The Honorable Cory A. Booker, Mayor of Newark, N.J., visited the University for the Third Annual Spotlight on Leadership Event and delivered his keynote, “How to Change the World with Your Bare Hands” on Monday afternoon in the Villanova Room.
In his lecture, Mayor Booker shared his belief in the power of service and social justice, emphasizing each citizen’s responsibility to help America live up to the promises and ideals on which it was founded.
Booker, who is considering a 2014 run for U.S. Senate, knows a thing or two about helping those around him to reach their full potential.
Since becoming mayor of Newark in 2006, Booker has overseen one of the country’s most successful urban transformation projects. Headlining his long list of accomplishments is the significant reduction of crime in one of America’s most traditionally crime-ridden cities, job creation in the city’s port and industrial area and affordable housing reform.
In addition to winning praise for his policy successes, Booker has also garnered a reputation for direct engagement with the people of Newark. Booker takes his commitment to serving quite seriously, whether this means patrolling the streets with police until 4 a.m., helping a constituent shovel snow from her father’ driveway, or saving a woman from a house fire—all things Booker has done.
However, Booker brushed aside any notion of being a heroic figure in his address to the University community, instead asking the audience to take part in a challenge his parents issued to him as a young man on his way to Stanford University.
“You are the physical manifestation of a conspiracy of love,” Booker’s mother said many years ago. “You need to become part of that conspiracy.”
What his parents meant by this “conspiracy of love,” Booker explained, was all the people in history who took risks to ensure that those who came after them would have a better chance of realizing their worth and pursuing their happiness.
Booker used himself and his family as an example, describing, for instance, how neighbors who helped finance his father’s college education—people Booker never knew yet is forever indebted to—played an important role in contributing to the fortunate circumstances into which he, himself, was born.
He said that those who have benefitted from this conspiracy are responsible for striving to improve the “savagely imperfect reality” that exists in a country built upon the “perfect ideals” of “liberty and justice for all.”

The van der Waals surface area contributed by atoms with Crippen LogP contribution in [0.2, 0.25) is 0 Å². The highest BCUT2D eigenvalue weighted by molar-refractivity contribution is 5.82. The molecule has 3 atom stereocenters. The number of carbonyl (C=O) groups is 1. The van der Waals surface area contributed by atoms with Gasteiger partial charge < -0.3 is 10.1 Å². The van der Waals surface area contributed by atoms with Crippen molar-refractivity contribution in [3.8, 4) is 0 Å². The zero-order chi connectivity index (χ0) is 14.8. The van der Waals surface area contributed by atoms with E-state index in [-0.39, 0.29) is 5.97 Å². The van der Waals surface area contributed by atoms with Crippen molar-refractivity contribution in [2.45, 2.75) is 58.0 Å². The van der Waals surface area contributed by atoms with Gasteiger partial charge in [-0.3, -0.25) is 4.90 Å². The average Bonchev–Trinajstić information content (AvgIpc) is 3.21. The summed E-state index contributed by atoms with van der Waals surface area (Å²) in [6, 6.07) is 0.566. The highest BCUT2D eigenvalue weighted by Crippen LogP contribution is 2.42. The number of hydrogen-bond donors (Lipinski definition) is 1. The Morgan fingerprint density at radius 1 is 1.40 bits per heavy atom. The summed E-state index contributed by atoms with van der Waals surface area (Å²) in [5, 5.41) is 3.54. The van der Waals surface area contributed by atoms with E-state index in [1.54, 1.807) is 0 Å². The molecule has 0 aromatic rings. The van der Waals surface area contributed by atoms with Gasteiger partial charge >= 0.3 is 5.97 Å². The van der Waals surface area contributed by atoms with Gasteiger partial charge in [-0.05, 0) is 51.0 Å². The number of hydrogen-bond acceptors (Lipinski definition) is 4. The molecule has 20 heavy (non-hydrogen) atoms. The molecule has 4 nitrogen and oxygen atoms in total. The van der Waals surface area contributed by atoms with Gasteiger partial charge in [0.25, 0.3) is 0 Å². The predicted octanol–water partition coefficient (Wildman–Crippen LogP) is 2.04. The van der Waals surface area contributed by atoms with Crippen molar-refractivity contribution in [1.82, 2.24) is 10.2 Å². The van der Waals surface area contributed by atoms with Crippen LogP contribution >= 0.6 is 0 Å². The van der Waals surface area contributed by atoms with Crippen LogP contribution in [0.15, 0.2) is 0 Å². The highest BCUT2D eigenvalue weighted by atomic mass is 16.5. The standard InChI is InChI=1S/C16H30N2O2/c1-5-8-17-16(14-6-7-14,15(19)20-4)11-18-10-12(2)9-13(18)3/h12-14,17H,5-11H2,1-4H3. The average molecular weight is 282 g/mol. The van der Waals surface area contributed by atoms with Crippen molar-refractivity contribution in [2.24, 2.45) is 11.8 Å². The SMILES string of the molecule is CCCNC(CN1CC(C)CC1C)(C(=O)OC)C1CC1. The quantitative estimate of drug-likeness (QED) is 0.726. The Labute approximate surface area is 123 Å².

It is this sense of duty, Booker said, that convinced him to “metabolize [his] blessings and channel them for a better purpose.”
Next, Booker said he has attempted to carry out this goal in his political career in Newark, first as city councilman and then as mayor.
Despite his initial enthusiasm, he recalled a feeling of helplessness when met with certain challenges in his role as councilman.
In one instance, his self-perceived inability to solve a problem relating to violence in public areas even led him to go on a 10-day hunger strike and sleep outside in a tent, praying for an end to community members having to live in a constant state of fear.
Eventually overcoming frustrating predicaments like this early in his career, though, helped Booker craft a three-step method for successfully affecting change—a method that he shared with the audience Monday afternoon.
First, Booker said, one must recognize where he stands with relation to a problem and how he can fix it.
Then, he must evaluate the “pain, hardship and trauma” involved in addressing the problem, and still find the hope to undertake this work.
Finally, he must allow his desire to produce change move him to the point of bringing people together to fight for the specified cause.
Once Booker grasped this, he became a much more able agent of change, especially when he rose to the mayoral seat.
Instead of viewing Newark’s many problems as hopeless, insurmountable obstacles, he chose to look at them as great opportunities for positive transformation.
“The more we looked around, the more we started seeing the seeds for Newark’s resurgence,” Booker said.
One example of how Booker pooled the necessary people and resources in order to address a problem thought by many to be unsolvable was his administration’s response to prison recidivism and barriers to successful community reintegration faced by former prisoners.
Rather than chalking this issue up to an unfortunate yet inevitable societal ill, Booker and his team collaborated with other city organizations to establish Newark Reentry Legal Services.
ReLeSe, which became the nation’s first pro-bono legal services program providing low-income former criminals crucial legal counsel needed to assure smoother reintegration into society, helped to drastically reduce prison recidivism in Newark.
“My metaphor used to be ‘I’m a prisoner of hope,’” Booker said, reflecting on being optimistic about creating change but not knowing if this was possible in every case. “Now, I’m hope unhinged.”
As he reached the end of his speech, Booker urged individuals to perform small acts of kindness, love and joy throughout their daily lives, stressing how the accumulation of such acts ultimately results in the most transformative changes.
“Now more than ever we need people with a vision and who have courage and who can connect folks to one another,” Booker said.
The real question we must ask ourselves is not “Can we change something?” but “Do we have the collective will?” he said.
“Will we accept things how they are, or will we change them?”
Referring back to the point he made at the beginning of his presentation, Booker reminded his listeners of the power they posses to be agents of real change, whether the fruits of their labor be realized tomorrow or years in the future.
“The light we give off when we’re alive lives on forever,” he said. “Love, love, always love.”